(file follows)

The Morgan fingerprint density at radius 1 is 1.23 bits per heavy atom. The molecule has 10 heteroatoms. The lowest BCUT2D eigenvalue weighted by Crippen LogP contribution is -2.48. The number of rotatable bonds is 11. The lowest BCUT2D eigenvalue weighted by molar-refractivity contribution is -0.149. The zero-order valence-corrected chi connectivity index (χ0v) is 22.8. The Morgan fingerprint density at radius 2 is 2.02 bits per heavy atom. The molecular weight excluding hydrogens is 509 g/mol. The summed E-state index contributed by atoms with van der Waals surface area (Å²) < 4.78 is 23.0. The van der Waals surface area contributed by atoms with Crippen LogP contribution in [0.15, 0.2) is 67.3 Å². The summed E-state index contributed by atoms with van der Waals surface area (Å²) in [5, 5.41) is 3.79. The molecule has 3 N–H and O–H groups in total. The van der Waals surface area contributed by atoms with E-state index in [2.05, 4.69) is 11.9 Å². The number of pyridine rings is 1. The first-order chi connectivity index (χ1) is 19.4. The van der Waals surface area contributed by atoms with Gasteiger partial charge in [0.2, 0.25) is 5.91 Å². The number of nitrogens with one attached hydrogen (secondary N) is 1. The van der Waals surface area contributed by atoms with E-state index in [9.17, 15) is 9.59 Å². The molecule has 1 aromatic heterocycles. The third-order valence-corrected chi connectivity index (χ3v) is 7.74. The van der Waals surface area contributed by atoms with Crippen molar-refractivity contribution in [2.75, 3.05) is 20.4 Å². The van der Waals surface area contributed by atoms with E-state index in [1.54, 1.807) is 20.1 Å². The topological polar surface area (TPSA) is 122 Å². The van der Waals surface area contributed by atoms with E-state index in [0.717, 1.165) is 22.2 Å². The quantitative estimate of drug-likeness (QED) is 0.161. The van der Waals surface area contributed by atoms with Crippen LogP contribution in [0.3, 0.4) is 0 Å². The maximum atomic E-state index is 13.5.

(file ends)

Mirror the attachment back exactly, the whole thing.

The Morgan fingerprint density at radius 1 is 1.23 bits per heavy atom. The molecule has 10 heteroatoms. The lowest BCUT2D eigenvalue weighted by Crippen LogP contribution is -2.48. The number of rotatable bonds is 11. The lowest BCUT2D eigenvalue weighted by molar-refractivity contribution is -0.149. The zero-order valence-corrected chi connectivity index (χ0v) is 22.8. The Morgan fingerprint density at radius 2 is 2.02 bits per heavy atom. The molecular weight excluding hydrogens is 509 g/mol. The summed E-state index contributed by atoms with van der Waals surface area (Å²) < 4.78 is 23.0. The van der Waals surface area contributed by atoms with Crippen LogP contribution in [0.15, 0.2) is 67.3 Å². The summed E-state index contributed by atoms with van der Waals surface area (Å²) in [5, 5.41) is 3.79. The molecule has 3 N–H and O–H groups in total. The van der Waals surface area contributed by atoms with E-state index in [2.05, 4.69) is 11.9 Å². The number of pyridine rings is 1. The first-order chi connectivity index (χ1) is 19.4. The van der Waals surface area contributed by atoms with Gasteiger partial charge in [0.2, 0.25) is 5.91 Å². The number of nitrogens with one attached hydrogen (secondary N) is 1. The van der Waals surface area contributed by atoms with E-state index in [9.17, 15) is 9.59 Å². The molecule has 1 aromatic heterocycles. The third-order valence-corrected chi connectivity index (χ3v) is 7.74. The van der Waals surface area contributed by atoms with Crippen molar-refractivity contribution in [2.75, 3.05) is 20.4 Å². The van der Waals surface area contributed by atoms with E-state index in [1.54, 1.807) is 20.1 Å². The topological polar surface area (TPSA) is 122 Å². The van der Waals surface area contributed by atoms with E-state index in [0.717, 1.165) is 22.2 Å². The quantitative estimate of drug-likeness (QED) is 0.161. The van der Waals surface area contributed by atoms with Crippen LogP contribution in [0.3, 0.4) is 0 Å². The maximum atomic E-state index is 13.5.